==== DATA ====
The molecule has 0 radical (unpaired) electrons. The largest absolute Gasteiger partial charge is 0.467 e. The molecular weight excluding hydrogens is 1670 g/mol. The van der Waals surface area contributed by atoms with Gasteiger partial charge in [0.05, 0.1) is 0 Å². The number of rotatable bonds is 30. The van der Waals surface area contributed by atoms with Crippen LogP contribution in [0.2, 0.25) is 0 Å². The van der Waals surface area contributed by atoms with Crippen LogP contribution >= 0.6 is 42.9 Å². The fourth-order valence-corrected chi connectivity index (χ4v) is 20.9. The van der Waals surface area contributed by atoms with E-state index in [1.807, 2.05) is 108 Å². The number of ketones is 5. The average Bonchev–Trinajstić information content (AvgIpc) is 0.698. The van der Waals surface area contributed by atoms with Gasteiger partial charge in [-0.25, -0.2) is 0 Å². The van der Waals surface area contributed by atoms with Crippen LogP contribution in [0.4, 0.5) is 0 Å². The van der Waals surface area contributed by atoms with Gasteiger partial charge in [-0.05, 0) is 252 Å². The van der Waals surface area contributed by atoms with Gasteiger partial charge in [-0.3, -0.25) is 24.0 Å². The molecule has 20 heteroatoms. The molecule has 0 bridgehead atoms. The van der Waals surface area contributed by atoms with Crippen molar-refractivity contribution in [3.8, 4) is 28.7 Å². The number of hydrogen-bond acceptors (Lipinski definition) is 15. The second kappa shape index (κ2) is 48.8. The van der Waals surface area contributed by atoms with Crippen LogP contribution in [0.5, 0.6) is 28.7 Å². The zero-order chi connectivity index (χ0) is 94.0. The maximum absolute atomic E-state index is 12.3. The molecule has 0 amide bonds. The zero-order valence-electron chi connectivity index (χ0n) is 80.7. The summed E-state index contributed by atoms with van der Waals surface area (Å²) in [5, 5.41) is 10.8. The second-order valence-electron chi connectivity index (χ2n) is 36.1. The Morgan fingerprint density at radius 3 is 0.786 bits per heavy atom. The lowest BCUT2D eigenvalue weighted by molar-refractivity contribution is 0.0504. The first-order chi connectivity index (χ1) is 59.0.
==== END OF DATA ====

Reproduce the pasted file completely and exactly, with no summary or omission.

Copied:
The molecule has 0 radical (unpaired) electrons. The largest absolute Gasteiger partial charge is 0.467 e. The molecular weight excluding hydrogens is 1670 g/mol. The van der Waals surface area contributed by atoms with Gasteiger partial charge in [0.05, 0.1) is 0 Å². The number of rotatable bonds is 30. The van der Waals surface area contributed by atoms with Crippen LogP contribution in [0.2, 0.25) is 0 Å². The van der Waals surface area contributed by atoms with Crippen LogP contribution >= 0.6 is 42.9 Å². The fourth-order valence-corrected chi connectivity index (χ4v) is 20.9. The van der Waals surface area contributed by atoms with E-state index in [1.807, 2.05) is 108 Å². The number of ketones is 5. The average Bonchev–Trinajstić information content (AvgIpc) is 0.698. The van der Waals surface area contributed by atoms with Gasteiger partial charge in [-0.25, -0.2) is 0 Å². The van der Waals surface area contributed by atoms with Crippen LogP contribution in [0.4, 0.5) is 0 Å². The van der Waals surface area contributed by atoms with Gasteiger partial charge in [-0.05, 0) is 252 Å². The van der Waals surface area contributed by atoms with Gasteiger partial charge in [-0.3, -0.25) is 24.0 Å². The molecule has 20 heteroatoms. The molecule has 0 bridgehead atoms. The van der Waals surface area contributed by atoms with Crippen molar-refractivity contribution in [3.8, 4) is 28.7 Å². The number of hydrogen-bond acceptors (Lipinski definition) is 15. The second kappa shape index (κ2) is 48.8. The van der Waals surface area contributed by atoms with Crippen LogP contribution in [0.5, 0.6) is 28.7 Å². The zero-order chi connectivity index (χ0) is 94.0. The maximum absolute atomic E-state index is 12.3. The molecule has 0 amide bonds. The zero-order valence-electron chi connectivity index (χ0n) is 80.7. The summed E-state index contributed by atoms with van der Waals surface area (Å²) in [5, 5.41) is 10.8. The second-order valence-electron chi connectivity index (χ2n) is 36.1. The Morgan fingerprint density at radius 3 is 0.786 bits per heavy atom. The lowest BCUT2D eigenvalue weighted by molar-refractivity contribution is 0.0504. The first-order chi connectivity index (χ1) is 59.0.